As we head into the holiday season, most of us are anticipating spending more time with family and loved ones. Kids are wriggling with excitement at the thought of sleeping in, not doing homework and spending time with their friends. Parents are looking forward to seeing their kids more. Perhaps there will be a chance parents will talk to their kids about vaping.
Most readers are aware by now that vaping is considered a health hazard and a public health epidemic that is taking our schools by storm. The delivery devices come in smaller and less obvious packages all the time. There is one that looks like a USB flash drive. There are smokeless devices. The product inside comes in a host of tasty flavors such as caramel and spearmint. According to a 2014 survey, 81% of youth e-cigarette users stated appealing flavors as the primary reason for use.
The Centers for Disease Control has issued an official health advisory which states that e-cigarette use has been associated with severe lung disease. They are calling it E-cigarette and Vaping Associated Lung Injury (EVALI).
There have been cases reported around the country of young children, as young as 9 or 11 years old, admitted to pediatric intensive care units in acute respiratory failure.
Early symptoms include coughing, chest pain and shortness of breath, followed by a general deterioration manifested by nausea, vomiting, diarrhea, fatigue, fever and weight loss.
Some kids become quite ill, with critically low levels of oxygen in their blood, needing to be on mechanical ventilators for days and then supplemental oxygen for weeks afterward. In addition, kids may suffer the total body consequences of critical illness, which can include deconditioning, diminished lung capacity, memory loss, and setbacks in school.
Aside from a known history of vaping, there is very little to distinguish these symptoms from a severe pneumonia. Whereas the main treatment for pneumonia is antibiotics, we don’t currently have a treatment for EVALI.
We do not know enough about this entity to offer more than supportive care at this point. We have on our hands an increasing number of children with severe lung disease and respiratory failure, for which there is no specific treatment, and which is completely preventable. Kids who don’t vape, don’t get vaping related lung disease.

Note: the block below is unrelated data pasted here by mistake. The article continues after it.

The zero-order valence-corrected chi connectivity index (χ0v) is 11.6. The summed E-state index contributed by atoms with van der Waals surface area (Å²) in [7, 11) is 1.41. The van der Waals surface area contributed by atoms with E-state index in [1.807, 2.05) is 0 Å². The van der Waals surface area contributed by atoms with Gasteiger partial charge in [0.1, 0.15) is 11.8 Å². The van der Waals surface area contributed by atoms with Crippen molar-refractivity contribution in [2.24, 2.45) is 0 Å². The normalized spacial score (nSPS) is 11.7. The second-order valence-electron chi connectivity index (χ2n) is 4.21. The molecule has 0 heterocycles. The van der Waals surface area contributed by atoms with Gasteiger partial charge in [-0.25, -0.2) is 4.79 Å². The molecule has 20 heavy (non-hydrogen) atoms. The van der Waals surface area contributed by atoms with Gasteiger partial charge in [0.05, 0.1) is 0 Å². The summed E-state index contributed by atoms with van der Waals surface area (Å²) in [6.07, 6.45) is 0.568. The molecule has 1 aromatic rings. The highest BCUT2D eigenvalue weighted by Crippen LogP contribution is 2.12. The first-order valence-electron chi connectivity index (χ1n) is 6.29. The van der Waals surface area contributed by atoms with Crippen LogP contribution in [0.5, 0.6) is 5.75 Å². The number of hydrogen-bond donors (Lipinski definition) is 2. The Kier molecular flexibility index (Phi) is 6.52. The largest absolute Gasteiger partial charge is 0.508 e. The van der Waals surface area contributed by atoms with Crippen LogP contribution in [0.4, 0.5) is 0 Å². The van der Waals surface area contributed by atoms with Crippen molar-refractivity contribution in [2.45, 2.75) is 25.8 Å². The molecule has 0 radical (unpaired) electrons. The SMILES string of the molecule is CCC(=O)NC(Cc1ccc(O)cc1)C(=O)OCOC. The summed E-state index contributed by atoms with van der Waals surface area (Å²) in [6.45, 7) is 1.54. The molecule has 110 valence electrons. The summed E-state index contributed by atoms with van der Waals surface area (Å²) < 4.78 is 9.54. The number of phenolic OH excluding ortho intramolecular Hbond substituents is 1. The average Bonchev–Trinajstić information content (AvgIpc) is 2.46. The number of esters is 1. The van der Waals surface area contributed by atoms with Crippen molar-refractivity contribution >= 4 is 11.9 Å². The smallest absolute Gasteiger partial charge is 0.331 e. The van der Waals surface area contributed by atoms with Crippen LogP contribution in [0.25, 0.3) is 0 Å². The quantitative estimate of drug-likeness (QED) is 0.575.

A recent outbreak of EVALI has led to at least 47 deaths in 25 states. Earlier this month, the CDC announced that a substance called Vitamin E Acetate deposited in the lungs may be the culprit.
So, how does Vitamin E Acetate get into your child’s lungs?
What is vaping?
Vaping is the colloquial term for the use of e-cigarettes (vaporizers). Each device is composed of a battery, an atomizer which turns nicotine liquid into vapor, a tank where the e-liquid is stored and a mouthpiece which funnels vapor from the atomizer in one’s mouth.
The liquid can contain nicotine, THC and CBD oils, propylene glycol and other additives. Vitamin E Acetate is an additive used as a thickening agent in THC-containing e-cigarette (vaping) products.
There is currently very little, if any, regulation on what e-cigarettes contain.
Public health officials, politicians, teachers, filmmakers and news sources have been trying to provide education, awareness and regulation around the subject of e-cigarettes.
A very good documentary called “Vape” was released in October. Before that, In August, the TV program New Mexico in Focus interviewed a child psychologist and a public health expert about vaping. They pointed out that children who vape on a regular basis may feel pressured by their social group, and having access to alternative social groups through organized sports and activities can be very helpful.
A program called 24/7 New Mexico works with schools on these sorts of interventions, trying to reengage kids with school and school activities. It was also mentioned that e-cigarette companies are able to market to kids via social platforms such as Snapchat and Instagram.
Therefore it is important for parents to talk with their kids about vaping. Ask them what kind of ads they are seeing and how they react to those ads. Ask them if they or their friends are vaping and why. Ask them where they get their vaping equipment.
Kids can purchase equipment and flavors online, through essentially unregulated websites. There is a cursory screening message, “Hey you really need to be 21 or over to browse or shop on this website”
Then there are two boxes to click — one that says ‘Yes, I’m over 21″ and the other that says “No.”
Any kid with access to a credit or debit card can click “Yes, I’m over 21” and start shopping.
Anjali Subbaswamy is a Pediatric Intensive Care Physician at UNM. Please send your questions to her at ASubbaswamy@salud.unm.edu.